Editorial: Out of the box on medicines
Judging by, among other things, his sexist trashing of his colleague People's National Party (PNP) parliamentarian, Lisa Hanna, Dayton Campbell knows more than a thing or two about "raw, vulgar politics".
So, he is predictably sensitive when he presumes it to be in the armoury of others and being deployed against him, which is his accusation against Othneil Lawrence, his Jamaica Labour Party (JLP) challenger in the constituency of North West St Ann in their argument over Dr Campbell's recent distribution of drugs to ill persons at a community health fair. We'll just say that Mr Lawrence has been silly and ought to begin to think more sensibly.
Dr Campbell is a physician, who is bound by a Hippocratic Oath, and we assume, is practised in the prescription of drugs. At his health fairs, he distributes to patients medication he receives from the charity, Food For The Poor. Mr Lawrence claimed that medication Dr Campbell dispensed were expired, the implication being that people's lives were being put at risk.
Dr Campbell rejects the claim, although it is widely agreed that the products that Food For The Poor donates are close to their expiry date. This is understandable. Its donors make available inventory that is still good, but which they would soon have to dump. That redounded to the benefit of patients to whom people like Dr Campbell prescribe these drugs, which poor Jamaicans otherwise might not be able to afford.
Indeed, we believe that Dr Campbell, a physician, would counsel the patients who receive drugs on the time frame for their use and their diminished effectiveness, or of any potential danger if taken after their expiration dates. Further, we presume that any course prescribed by Dr Campbell would end before the drugs expired.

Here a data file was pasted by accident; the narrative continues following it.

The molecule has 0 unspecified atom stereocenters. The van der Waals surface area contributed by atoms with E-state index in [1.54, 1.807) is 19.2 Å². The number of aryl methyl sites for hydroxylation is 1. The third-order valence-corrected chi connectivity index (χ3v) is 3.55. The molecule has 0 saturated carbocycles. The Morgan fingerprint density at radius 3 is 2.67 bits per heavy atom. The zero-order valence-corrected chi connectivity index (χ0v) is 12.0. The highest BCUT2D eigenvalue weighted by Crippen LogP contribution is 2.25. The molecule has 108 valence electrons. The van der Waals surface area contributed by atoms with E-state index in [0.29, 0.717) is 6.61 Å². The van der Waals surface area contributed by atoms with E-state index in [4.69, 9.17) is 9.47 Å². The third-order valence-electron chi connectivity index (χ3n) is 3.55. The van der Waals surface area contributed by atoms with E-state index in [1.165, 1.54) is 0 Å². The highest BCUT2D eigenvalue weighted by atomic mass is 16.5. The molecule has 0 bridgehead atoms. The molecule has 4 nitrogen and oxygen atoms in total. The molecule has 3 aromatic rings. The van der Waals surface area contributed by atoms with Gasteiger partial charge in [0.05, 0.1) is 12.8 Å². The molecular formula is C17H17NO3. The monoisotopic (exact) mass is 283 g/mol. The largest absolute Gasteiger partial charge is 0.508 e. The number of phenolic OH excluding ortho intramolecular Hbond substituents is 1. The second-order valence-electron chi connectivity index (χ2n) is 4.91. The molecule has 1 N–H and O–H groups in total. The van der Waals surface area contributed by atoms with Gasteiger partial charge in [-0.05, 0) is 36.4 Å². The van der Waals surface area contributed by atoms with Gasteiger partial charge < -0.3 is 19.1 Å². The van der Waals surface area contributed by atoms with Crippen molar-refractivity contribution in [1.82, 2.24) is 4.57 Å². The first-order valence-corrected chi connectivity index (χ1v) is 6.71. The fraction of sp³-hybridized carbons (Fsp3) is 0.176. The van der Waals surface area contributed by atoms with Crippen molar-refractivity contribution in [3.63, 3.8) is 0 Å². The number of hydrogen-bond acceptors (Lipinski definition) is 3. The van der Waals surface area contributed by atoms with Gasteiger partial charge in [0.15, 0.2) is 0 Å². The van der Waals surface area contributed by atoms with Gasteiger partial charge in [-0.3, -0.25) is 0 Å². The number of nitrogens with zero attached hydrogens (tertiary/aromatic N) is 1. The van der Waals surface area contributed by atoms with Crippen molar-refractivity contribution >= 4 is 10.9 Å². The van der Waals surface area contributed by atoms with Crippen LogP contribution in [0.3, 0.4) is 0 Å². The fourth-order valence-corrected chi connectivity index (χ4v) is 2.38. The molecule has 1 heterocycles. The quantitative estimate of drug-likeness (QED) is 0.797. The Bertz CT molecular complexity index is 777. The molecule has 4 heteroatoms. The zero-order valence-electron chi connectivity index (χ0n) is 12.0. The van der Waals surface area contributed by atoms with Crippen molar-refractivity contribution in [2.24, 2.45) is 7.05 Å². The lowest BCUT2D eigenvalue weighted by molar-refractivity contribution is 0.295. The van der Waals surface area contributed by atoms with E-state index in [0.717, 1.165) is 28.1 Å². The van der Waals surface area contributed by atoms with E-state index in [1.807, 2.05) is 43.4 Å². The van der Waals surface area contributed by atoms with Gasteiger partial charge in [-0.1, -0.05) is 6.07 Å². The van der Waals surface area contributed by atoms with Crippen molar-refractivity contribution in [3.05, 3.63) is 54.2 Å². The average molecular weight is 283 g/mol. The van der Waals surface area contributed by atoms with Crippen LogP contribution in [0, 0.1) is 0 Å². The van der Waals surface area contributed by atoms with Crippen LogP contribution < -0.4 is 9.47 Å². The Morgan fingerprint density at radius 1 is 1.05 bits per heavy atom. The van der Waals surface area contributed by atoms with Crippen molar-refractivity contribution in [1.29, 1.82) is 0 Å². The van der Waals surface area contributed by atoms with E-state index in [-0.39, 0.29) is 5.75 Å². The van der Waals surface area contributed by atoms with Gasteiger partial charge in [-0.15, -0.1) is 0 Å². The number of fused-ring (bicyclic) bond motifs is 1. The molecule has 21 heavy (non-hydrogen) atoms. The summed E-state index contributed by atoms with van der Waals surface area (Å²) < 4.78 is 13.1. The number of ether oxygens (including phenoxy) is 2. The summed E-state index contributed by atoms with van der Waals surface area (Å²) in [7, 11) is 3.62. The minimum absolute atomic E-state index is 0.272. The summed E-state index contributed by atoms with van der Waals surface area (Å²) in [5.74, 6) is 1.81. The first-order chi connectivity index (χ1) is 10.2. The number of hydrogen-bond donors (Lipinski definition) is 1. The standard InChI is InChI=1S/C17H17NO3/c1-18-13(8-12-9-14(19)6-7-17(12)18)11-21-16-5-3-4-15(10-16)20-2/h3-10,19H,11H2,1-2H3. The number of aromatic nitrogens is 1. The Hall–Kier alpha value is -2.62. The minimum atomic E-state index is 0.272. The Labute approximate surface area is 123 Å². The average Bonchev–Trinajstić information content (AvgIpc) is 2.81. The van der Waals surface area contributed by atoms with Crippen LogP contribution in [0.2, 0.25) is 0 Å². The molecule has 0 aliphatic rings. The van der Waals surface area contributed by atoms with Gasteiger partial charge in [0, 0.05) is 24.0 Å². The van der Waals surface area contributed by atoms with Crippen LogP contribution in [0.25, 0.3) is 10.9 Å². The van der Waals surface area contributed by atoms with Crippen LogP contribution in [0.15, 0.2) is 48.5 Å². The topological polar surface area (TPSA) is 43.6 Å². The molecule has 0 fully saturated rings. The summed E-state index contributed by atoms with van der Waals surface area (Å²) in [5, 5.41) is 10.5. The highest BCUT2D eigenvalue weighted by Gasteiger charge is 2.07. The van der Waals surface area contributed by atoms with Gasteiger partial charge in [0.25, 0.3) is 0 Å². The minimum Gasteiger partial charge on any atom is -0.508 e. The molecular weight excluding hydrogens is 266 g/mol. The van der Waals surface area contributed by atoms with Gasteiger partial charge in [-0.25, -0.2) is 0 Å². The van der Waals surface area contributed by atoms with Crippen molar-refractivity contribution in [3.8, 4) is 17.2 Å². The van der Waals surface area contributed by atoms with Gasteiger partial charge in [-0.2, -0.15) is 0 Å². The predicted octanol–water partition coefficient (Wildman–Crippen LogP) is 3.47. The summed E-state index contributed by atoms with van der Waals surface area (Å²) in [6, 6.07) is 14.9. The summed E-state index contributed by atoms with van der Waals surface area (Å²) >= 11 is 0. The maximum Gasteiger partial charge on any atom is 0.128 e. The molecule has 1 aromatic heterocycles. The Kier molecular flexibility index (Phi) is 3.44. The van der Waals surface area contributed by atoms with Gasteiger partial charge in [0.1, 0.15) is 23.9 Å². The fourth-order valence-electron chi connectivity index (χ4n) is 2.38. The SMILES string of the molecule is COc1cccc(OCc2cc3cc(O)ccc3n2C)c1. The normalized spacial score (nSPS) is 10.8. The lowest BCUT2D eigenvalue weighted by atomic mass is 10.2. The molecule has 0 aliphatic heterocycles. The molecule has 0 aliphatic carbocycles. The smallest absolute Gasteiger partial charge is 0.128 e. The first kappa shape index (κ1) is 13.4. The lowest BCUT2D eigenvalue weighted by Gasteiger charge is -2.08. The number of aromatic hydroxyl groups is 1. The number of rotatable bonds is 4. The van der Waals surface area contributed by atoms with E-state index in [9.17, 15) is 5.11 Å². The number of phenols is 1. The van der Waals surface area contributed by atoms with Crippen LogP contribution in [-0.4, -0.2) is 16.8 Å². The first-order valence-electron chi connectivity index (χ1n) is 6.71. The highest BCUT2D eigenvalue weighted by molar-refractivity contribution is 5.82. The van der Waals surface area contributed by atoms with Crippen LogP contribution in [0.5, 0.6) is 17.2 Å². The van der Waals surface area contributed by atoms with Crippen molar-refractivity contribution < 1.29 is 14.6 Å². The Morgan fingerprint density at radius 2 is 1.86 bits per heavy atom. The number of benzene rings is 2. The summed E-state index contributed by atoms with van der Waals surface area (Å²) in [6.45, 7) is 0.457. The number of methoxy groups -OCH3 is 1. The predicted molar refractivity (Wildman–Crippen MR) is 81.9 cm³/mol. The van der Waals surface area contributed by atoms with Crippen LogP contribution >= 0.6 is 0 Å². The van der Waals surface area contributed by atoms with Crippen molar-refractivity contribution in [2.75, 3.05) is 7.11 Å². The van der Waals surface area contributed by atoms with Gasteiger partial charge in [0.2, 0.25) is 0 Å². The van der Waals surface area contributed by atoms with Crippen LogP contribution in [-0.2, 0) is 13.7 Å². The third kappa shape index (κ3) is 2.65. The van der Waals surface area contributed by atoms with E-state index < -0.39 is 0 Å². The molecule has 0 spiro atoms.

This issue turns the light on to larger possibilities for the procurement of drugs for large numbers of Jamaicans who often can ill-afford their medication. Sometimes they go without.
EFFORTS STILL INSUFFICIENT
Indeed, we appreciate and applaud such government initiatives as the Jamaica Drugs for the Elderly Programme and the National Health Fund, which provide highly subsidised drugs to people at retirement age and younger ones with certain, mostly lifestyle, diseases. The chain of government Drug Serv pharmacies helps in this regard. But even these efforts are insufficient to meet all needs. Pharmaceuticals are mostly expensive.
We appreciate the long, ongoing global conversation over the pricing policies of Big Pharma and the demand for special dispensations for developing and emerging-market countries. But the health concerns of Jamaicans can't await these outcomes or when the country becomes rich.
One possible option, if judiciously managed, is for the Government, as part of its medical procurement, to source critical drugs that are within a predetermined expiry date band, at very deep discounts. If this were contemplated, it couldn't be beyond the capacity of the authorities to match purchased volume and expiry date with real demand, especially in the public sector.
Prescription and dispensation would demand a little more effort on doctors and pharmacists in explaining to patients the facts surrounding these products and the importance of their use in accordance with stated guidelines. But that would be a small price for the returns of curing diseases and improving people's health.